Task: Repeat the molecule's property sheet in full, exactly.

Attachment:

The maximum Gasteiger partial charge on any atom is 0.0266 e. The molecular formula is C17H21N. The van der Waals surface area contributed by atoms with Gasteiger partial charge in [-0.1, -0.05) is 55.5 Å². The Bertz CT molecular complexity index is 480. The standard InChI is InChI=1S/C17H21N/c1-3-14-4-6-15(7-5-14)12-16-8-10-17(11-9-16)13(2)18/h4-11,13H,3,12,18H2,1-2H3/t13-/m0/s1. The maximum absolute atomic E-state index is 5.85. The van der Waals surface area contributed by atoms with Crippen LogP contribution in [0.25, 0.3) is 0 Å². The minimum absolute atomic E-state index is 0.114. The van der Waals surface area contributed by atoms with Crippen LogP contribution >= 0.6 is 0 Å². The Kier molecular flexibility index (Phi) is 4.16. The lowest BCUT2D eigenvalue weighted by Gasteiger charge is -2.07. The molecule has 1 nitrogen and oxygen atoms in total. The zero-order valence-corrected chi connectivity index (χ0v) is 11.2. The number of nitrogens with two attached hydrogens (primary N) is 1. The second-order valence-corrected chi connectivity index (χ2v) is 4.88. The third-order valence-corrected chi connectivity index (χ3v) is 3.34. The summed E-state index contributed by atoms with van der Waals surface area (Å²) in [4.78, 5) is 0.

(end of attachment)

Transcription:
The maximum Gasteiger partial charge on any atom is 0.0266 e. The molecular formula is C17H21N. The van der Waals surface area contributed by atoms with Gasteiger partial charge in [-0.1, -0.05) is 55.5 Å². The Bertz CT molecular complexity index is 480. The standard InChI is InChI=1S/C17H21N/c1-3-14-4-6-15(7-5-14)12-16-8-10-17(11-9-16)13(2)18/h4-11,13H,3,12,18H2,1-2H3/t13-/m0/s1. The maximum absolute atomic E-state index is 5.85. The van der Waals surface area contributed by atoms with Crippen LogP contribution in [0.25, 0.3) is 0 Å². The minimum absolute atomic E-state index is 0.114. The van der Waals surface area contributed by atoms with Crippen LogP contribution >= 0.6 is 0 Å². The Kier molecular flexibility index (Phi) is 4.16. The lowest BCUT2D eigenvalue weighted by Gasteiger charge is -2.07. The molecule has 1 nitrogen and oxygen atoms in total. The zero-order valence-corrected chi connectivity index (χ0v) is 11.2. The number of nitrogens with two attached hydrogens (primary N) is 1. The second-order valence-corrected chi connectivity index (χ2v) is 4.88. The third-order valence-corrected chi connectivity index (χ3v) is 3.34. The summed E-state index contributed by atoms with van der Waals surface area (Å²) in [4.78, 5) is 0.